Release Date: October 4th 2011
Also by this Author: Both Ways Is The Only Way I Want It (Adult)
Buy It: Book Depository
It’s 1952 and the Scott family has just moved from Los Angeles to London. Here, Janie meets a mysterious apothecary and his son, Benjamin. When Benjamin’s father is kidnapped, Janie and Benjamin must uncover the secrets of the apothecary’s sacred book in order to find him, all while keeping it out of the hands of their enemies—Russian spies in possession of nuclear weapons. Discovering and testing potions they never believed could exist, Janie and Benjamin embark on a dangerous race to save the apothecary and prevent impending disaster.I really enjoyed this first novel for younger readers by Maile Meloy, whose short story collection Both Ways Is The Only Way I Want It I'd previously enjoyed. Obviously The Apothecary, intended for a middle grade audience, is quite different but Meloy's adult work, but it maintains her smart description, concise style and lovely details. There are some quirky but amazingly accurate descriptions, including several of hair near the beginning of the book such as "wore her white hair coiled up like a ghost's pastry on the back of her head" and "tight, gray curls reminded me of a sheep."
Meloy also doesn't let the fact that this is a children's book stop her from throwing in some incredible words, several of which I have to look up to know their precise definition (like corpulent!) even though the meanings are obvious in context. I love the way The Apothecary has of unintentionally expanded the reader's vocabulary, and it's yet another reason it would be a great book for younger readers; Meloy doesn't talk down to her audience.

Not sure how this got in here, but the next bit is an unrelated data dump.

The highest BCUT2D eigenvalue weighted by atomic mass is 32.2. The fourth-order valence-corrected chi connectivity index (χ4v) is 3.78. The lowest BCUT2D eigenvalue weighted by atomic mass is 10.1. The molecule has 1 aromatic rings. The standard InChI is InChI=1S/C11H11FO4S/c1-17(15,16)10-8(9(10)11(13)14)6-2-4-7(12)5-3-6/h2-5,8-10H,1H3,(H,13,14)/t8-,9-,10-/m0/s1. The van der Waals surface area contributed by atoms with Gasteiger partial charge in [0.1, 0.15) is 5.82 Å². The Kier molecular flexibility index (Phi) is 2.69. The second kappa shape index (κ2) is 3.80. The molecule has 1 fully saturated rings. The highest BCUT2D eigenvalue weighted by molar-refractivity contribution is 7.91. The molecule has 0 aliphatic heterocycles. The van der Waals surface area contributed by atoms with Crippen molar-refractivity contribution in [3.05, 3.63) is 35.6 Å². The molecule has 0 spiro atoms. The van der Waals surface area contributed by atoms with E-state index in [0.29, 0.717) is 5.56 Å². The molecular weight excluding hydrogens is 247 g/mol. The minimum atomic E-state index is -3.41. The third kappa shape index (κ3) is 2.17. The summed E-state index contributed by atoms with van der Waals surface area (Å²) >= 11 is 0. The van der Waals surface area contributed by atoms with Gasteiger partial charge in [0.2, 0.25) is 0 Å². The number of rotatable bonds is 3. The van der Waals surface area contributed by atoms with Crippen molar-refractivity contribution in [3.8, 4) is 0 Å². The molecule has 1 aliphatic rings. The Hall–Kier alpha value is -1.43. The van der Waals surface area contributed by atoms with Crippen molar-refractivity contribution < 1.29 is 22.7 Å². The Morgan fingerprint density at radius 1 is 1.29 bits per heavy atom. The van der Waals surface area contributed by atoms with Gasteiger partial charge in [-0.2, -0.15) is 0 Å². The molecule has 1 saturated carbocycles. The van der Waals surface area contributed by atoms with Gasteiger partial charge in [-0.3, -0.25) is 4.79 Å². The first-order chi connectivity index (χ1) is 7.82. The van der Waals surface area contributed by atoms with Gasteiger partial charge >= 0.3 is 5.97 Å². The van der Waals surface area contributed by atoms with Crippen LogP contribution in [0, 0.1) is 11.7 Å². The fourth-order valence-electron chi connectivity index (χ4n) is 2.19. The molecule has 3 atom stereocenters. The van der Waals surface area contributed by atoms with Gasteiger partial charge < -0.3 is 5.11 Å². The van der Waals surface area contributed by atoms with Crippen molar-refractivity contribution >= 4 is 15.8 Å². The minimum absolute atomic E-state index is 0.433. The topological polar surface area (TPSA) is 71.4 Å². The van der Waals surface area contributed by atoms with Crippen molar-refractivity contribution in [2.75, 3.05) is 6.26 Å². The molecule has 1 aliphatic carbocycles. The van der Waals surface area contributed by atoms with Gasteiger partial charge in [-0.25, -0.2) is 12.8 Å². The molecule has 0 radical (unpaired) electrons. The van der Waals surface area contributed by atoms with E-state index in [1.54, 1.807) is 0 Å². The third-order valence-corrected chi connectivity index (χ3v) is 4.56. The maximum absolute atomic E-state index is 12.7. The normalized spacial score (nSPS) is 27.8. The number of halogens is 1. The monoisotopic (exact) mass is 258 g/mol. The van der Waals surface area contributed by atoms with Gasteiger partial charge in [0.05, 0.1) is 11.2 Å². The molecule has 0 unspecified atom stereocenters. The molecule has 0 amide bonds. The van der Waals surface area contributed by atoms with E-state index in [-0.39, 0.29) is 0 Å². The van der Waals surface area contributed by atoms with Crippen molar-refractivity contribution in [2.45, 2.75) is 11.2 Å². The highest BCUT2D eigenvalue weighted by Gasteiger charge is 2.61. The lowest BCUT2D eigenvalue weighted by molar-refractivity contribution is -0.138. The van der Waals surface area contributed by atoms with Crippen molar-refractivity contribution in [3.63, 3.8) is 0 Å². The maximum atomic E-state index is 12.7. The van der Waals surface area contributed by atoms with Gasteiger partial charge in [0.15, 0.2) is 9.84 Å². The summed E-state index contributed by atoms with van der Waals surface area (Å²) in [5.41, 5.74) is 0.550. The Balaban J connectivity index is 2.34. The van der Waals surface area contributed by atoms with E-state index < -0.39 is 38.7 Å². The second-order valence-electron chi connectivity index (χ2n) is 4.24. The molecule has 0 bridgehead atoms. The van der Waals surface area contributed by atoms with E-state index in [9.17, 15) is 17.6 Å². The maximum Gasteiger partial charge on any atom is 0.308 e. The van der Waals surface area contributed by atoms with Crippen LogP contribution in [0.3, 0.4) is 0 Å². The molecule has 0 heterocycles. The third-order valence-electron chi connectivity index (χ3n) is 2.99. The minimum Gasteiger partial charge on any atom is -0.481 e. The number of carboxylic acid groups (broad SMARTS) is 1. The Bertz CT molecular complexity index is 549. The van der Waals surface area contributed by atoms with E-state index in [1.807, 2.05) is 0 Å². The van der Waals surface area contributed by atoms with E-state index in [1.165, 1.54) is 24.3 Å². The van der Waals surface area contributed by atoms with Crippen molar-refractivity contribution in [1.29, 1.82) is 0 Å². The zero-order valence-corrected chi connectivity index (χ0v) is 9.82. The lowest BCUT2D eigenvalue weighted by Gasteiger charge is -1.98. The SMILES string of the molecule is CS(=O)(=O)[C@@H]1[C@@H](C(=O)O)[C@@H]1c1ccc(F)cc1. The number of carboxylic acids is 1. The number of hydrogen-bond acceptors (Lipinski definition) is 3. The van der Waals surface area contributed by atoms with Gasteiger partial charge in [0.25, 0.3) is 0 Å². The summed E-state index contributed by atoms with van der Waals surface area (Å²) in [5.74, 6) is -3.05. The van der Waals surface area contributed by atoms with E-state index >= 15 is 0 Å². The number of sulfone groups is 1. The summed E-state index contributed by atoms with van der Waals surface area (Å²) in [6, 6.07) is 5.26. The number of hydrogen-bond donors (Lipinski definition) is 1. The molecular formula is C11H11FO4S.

Admittedly, my advance reader copy of the novel was missing many drawings, but the half I did see were really lovely, though the truth is that I preferred the ones in Liesl & Po by Lauren Oliver. Though the pictures are great and compliment the text, Meloy tells as riveting story without them, and her words are vivid enough in creating imagery that the drawings are technically unnecessary.
The Apothecary is packed with adventure, much of it with a slightly magical twist, and I absolutely adored the story it contained. It was a perfect mix of action, exploration of important issues, and a nice touch of romance thrown in. It's a story that is entertaining in a way I didn't expect from Meloy with her quiet and adult short stories, but the result is enjoyable and definitely has convinced me of cross-genre skills.
The characters in this novel were realistic and fun to read. Janie struggled with the issue of being a new girl in a foreign country, and I thought that Meloy dealt with her insecurity and subsequent growth in a very authentic way. I especially loved Pip, a charming and mischievous character certainly worthy of his own novel. The only character I wasn't entirely satisfied with was Benjamin, in particular his romantic storyline which involved a change of mind that was never really explained and left me wanting more. The romance wasn't at all necessary in the story, but if it was going to be there, I did want it to be a little less haphazard.
Having enjoyed Meloy's adult fiction, I was both curious and excited about how her writing would transfer for the middle grade audience; and the result was incredible. An exciting and whimsical adventure, The Apothecary is the kind of classic spy meets fantasy meets historical story that is certain to age well. A very enjoyable experience and I certainly hope that Meloy will write for younger readers again in the future; I might be much older than the intended audience, but I'd be excited to read another middle grade novel by her in the future.